FR Doc E9-7404[Federal Register: April 2, 2009 (Volume 74, Number 62)]
[Notices]               
[Page 14997-14998]
From the Federal Register Online via GPO Access [wais.access.gpo.gov]
[DOCID:fr02ap09-71]                         

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DEPARTMENT OF THE INTERIOR

National Park Service
 
Notice of Inventory Completion: New York State Museum, Albany, NY

AGENCY: National Park Service, Interior.

ACTION: Notice.
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    Notice is here given in accordance with the Native American Graves 
Protection and Repatriation Act (NAGPRA), 25 U.S.C. 3003, of the 
completion of an inventory of human remains in the possession of the 
New York State Museum, Albany, NY. The human remains were removed from 
the Engelbert site, Tioga County, NY.
    This notice is published as part of the National Park Service's 
administrative responsibilities under NAGPRA, 25 U.S.C. 3003 (d)(3). 
The determinations in this notice are the sole responsibility of the 
museum, institution, or Federal agency that has control of the Native 
American human remains. The National Park Service is not responsible 
for the determinations in this notice.
    A detailed assessment of the human remains was made by the New York 
State Museum professional staff in consultation with representatives of 
the Cayuga Nation of New York; Delaware Tribe (part of the Cherokee 
Nation, Oklahoma); Delaware Nation, Oklahoma; Oneida Tribe of Indians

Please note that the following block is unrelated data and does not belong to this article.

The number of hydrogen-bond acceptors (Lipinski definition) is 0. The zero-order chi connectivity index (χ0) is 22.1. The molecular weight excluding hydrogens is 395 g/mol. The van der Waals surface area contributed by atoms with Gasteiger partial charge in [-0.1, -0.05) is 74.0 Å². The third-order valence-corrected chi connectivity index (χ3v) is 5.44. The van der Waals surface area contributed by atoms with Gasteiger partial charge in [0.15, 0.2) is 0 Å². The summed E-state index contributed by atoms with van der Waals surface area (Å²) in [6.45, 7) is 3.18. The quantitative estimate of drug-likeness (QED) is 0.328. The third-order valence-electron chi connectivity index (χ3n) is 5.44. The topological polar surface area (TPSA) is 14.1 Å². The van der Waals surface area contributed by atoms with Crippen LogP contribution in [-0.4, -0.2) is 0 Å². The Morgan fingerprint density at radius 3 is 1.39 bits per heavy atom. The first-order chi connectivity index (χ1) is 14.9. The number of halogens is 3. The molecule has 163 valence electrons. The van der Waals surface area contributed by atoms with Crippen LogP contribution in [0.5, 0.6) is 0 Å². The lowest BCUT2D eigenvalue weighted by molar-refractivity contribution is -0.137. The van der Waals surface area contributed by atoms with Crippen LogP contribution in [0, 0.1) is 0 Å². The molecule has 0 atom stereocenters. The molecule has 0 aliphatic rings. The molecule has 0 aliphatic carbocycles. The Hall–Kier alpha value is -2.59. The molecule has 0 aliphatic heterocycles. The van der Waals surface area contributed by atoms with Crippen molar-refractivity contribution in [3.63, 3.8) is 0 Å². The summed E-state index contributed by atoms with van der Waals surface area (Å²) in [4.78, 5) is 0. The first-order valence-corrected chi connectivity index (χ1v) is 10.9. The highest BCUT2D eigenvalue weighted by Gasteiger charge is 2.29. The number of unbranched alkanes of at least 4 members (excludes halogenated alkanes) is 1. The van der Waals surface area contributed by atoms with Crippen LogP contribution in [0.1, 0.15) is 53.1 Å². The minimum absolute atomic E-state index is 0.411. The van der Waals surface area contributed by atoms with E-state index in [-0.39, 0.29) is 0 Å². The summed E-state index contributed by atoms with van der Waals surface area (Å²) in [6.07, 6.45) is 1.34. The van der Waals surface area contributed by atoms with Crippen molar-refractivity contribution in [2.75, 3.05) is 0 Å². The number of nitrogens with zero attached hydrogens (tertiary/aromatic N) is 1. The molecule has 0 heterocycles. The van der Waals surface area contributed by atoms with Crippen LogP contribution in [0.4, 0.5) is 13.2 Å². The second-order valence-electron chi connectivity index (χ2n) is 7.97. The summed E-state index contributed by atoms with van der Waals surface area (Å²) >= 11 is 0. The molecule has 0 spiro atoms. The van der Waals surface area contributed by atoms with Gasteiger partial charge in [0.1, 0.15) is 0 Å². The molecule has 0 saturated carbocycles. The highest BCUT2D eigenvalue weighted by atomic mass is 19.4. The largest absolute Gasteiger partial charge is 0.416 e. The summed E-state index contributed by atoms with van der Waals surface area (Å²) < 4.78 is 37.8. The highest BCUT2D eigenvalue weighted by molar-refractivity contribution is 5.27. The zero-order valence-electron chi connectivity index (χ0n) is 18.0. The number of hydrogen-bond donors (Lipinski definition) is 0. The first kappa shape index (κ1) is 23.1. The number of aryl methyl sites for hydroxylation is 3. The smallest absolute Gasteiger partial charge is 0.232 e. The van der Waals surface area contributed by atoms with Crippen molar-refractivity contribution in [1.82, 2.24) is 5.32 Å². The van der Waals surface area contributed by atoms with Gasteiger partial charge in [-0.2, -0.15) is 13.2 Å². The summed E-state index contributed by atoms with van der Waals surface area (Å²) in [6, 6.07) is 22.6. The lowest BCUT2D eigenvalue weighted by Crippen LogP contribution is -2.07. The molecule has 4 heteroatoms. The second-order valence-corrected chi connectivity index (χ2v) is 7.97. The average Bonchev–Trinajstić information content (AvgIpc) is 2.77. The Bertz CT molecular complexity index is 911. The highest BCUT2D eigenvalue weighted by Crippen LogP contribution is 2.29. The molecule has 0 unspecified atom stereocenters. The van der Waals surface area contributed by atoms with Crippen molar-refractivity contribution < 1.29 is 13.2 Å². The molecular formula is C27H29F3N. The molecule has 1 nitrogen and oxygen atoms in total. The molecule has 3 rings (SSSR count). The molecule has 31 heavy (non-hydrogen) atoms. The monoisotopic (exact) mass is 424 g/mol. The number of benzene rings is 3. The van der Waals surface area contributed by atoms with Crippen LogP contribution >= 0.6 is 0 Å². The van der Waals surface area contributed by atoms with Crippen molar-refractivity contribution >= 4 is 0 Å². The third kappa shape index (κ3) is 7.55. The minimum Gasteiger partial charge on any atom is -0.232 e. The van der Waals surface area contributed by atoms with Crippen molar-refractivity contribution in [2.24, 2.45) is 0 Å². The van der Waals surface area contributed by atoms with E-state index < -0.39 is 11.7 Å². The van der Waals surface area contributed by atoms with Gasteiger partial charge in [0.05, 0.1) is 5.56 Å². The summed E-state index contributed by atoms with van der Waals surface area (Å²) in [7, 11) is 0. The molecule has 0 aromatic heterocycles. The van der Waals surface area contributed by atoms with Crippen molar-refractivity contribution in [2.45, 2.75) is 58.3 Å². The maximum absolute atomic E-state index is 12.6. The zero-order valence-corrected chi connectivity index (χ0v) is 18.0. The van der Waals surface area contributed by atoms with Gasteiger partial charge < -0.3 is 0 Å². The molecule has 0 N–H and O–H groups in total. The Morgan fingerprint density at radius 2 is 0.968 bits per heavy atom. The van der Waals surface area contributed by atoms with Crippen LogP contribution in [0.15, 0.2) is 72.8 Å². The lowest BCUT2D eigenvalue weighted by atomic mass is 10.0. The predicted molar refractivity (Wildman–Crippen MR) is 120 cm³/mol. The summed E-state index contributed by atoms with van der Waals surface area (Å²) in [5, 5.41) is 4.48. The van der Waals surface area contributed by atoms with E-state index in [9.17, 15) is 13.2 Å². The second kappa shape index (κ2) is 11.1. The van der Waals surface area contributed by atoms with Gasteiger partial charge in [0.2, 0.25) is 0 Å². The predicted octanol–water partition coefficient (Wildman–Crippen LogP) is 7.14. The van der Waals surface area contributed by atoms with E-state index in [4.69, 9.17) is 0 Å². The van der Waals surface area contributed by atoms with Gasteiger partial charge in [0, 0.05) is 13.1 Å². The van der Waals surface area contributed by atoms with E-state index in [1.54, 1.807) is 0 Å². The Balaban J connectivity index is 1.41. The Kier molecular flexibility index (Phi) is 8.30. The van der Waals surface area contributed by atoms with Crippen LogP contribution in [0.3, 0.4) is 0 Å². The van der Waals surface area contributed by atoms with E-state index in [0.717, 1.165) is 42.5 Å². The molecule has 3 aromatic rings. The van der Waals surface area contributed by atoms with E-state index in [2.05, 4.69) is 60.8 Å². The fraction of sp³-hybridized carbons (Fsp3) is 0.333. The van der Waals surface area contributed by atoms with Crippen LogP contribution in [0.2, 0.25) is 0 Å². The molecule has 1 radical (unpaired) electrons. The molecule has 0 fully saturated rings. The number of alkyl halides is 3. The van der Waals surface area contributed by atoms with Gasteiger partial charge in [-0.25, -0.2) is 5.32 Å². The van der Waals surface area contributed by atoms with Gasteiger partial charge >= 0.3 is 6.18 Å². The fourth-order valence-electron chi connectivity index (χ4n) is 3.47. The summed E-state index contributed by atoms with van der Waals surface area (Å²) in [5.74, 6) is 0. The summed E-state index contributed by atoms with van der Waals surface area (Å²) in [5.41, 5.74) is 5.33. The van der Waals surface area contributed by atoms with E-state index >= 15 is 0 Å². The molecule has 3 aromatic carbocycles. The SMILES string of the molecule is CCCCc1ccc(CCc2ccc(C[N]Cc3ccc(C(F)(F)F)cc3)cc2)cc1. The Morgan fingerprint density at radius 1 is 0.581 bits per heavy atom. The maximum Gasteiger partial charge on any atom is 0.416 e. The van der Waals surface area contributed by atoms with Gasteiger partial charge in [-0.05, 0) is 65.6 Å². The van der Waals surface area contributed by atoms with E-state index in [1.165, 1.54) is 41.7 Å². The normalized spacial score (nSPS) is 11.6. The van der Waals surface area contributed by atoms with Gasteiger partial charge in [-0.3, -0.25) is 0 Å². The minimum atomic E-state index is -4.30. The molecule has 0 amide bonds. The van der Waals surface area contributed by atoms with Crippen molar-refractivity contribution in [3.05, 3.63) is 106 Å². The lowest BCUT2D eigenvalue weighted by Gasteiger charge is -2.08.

of Wisconsin; Oneida Nation of New York; Onondaga Nation of New York; 
Saint Regis Mohawk Tribe, New York (formerly the St. Regis Mohawk Band 
of Mohawk Indians of New York); Seneca Nation of New York; Seneca-
Cayuga Tribe of Oklahoma; Stockbridge Munsee Community, Wisconsin; 
Tonawanda Band of Seneca Indians of New York; and Tuscarora Nation of 
New York.
    In 1967 and 1968, human remains representing a minimum of 188 
individuals were removed from the Engelbert site in Tioga County, NY, 
during gravel mining for construction of the Southern Tier Expressway 
(Rt. 17). Initial assessment of the site was done by Dr. Robert E. Funk 
of the New York State Museum in 1967, with excavation and recovery 
conducted in 1967 by students from the State University of New York 
(SUNY) at Buffalo under the direction of Dr. Marian E. White. In 1967 
and 1968, additional archeological excavations were directed by Dr. 
William D. Lipe of SUNY-Binghamton over two field seasons with the 
assistance of members of the Triple Cities Chapter of the New York 
State Archeological Association, students from SUNY-Binghamton, and 
local volunteers. The excavations were funded in part by the New York 
State Museum. In 1967, the human remains were placed under the control 
of the Triple Cities Chapter of the New York State Archeological 
Association. In 1968, they were transferred to SUNY-Binghamton. In 
1989, a minimum of 180 individuals were transferred to the New York 
State Museum for curation, while the associated funerary objects 
remained under the physical possession and control of SUNY-Binghamton. 
No known individuals were identified. No associated funerary objects 
are under the control of the New York State Museum.
    The archeological evidence demonstrates that the Engelbert site is 
a large, multicomponent habitation site that was used intermittently 
over a period of about 5,000 years. The site was also used as a burial 
site during at least two different periods - about A.D. 1000 to the 
1400s, and the late 1500s to

[[Page 14998]]

possibly the early 1600s. The later burials are few in number. 
Archeological evidence associated with the earlier burials, including